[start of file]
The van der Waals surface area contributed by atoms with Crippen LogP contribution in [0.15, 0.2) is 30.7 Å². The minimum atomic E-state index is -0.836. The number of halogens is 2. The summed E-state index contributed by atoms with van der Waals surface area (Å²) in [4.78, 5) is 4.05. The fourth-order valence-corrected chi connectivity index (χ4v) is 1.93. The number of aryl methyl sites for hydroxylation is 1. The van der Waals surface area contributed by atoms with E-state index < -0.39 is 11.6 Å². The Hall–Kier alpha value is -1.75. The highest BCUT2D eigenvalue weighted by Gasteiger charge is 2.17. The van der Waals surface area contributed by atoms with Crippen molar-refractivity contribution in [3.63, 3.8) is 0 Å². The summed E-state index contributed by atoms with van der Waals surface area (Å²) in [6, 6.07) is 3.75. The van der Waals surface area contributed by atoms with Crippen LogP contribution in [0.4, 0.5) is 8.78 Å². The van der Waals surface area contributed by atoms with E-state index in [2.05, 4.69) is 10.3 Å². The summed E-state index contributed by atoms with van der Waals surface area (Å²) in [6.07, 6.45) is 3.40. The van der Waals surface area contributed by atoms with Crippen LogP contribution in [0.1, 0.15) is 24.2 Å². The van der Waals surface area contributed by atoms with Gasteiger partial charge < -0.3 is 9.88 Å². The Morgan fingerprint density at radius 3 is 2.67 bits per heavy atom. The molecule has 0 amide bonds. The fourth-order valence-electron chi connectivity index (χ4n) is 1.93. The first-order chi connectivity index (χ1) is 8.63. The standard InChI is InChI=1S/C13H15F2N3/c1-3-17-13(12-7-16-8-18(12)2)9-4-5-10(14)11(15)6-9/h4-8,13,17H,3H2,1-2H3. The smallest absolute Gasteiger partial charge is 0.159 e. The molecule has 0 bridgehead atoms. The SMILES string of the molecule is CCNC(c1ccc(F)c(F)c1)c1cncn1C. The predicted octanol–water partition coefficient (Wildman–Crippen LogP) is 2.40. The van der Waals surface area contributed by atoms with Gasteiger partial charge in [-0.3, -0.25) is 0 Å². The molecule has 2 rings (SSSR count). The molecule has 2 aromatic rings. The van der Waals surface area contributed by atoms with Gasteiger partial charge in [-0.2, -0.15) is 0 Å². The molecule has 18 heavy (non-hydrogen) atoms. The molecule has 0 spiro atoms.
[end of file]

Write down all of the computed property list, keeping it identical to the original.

The van der Waals surface area contributed by atoms with Crippen LogP contribution in [0.15, 0.2) is 30.7 Å². The minimum atomic E-state index is -0.836. The number of halogens is 2. The summed E-state index contributed by atoms with van der Waals surface area (Å²) in [4.78, 5) is 4.05. The fourth-order valence-corrected chi connectivity index (χ4v) is 1.93. The number of aryl methyl sites for hydroxylation is 1. The van der Waals surface area contributed by atoms with E-state index < -0.39 is 11.6 Å². The Hall–Kier alpha value is -1.75. The highest BCUT2D eigenvalue weighted by Gasteiger charge is 2.17. The van der Waals surface area contributed by atoms with Crippen molar-refractivity contribution in [3.63, 3.8) is 0 Å². The summed E-state index contributed by atoms with van der Waals surface area (Å²) in [6, 6.07) is 3.75. The van der Waals surface area contributed by atoms with Crippen LogP contribution in [0.4, 0.5) is 8.78 Å². The van der Waals surface area contributed by atoms with E-state index in [2.05, 4.69) is 10.3 Å². The summed E-state index contributed by atoms with van der Waals surface area (Å²) in [6.07, 6.45) is 3.40. The van der Waals surface area contributed by atoms with Crippen LogP contribution in [0.1, 0.15) is 24.2 Å². The van der Waals surface area contributed by atoms with Gasteiger partial charge < -0.3 is 9.88 Å². The Morgan fingerprint density at radius 3 is 2.67 bits per heavy atom. The molecule has 0 amide bonds. The fourth-order valence-electron chi connectivity index (χ4n) is 1.93. The first-order chi connectivity index (χ1) is 8.63. The standard InChI is InChI=1S/C13H15F2N3/c1-3-17-13(12-7-16-8-18(12)2)9-4-5-10(14)11(15)6-9/h4-8,13,17H,3H2,1-2H3. The smallest absolute Gasteiger partial charge is 0.159 e. The molecule has 0 bridgehead atoms. The SMILES string of the molecule is CCNC(c1ccc(F)c(F)c1)c1cncn1C. The predicted octanol–water partition coefficient (Wildman–Crippen LogP) is 2.40. The van der Waals surface area contributed by atoms with Gasteiger partial charge in [-0.3, -0.25) is 0 Å². The molecule has 2 rings (SSSR count). The molecule has 2 aromatic rings. The van der Waals surface area contributed by atoms with Gasteiger partial charge in [-0.2, -0.15) is 0 Å². The molecule has 18 heavy (non-hydrogen) atoms. The molecule has 0 spiro atoms.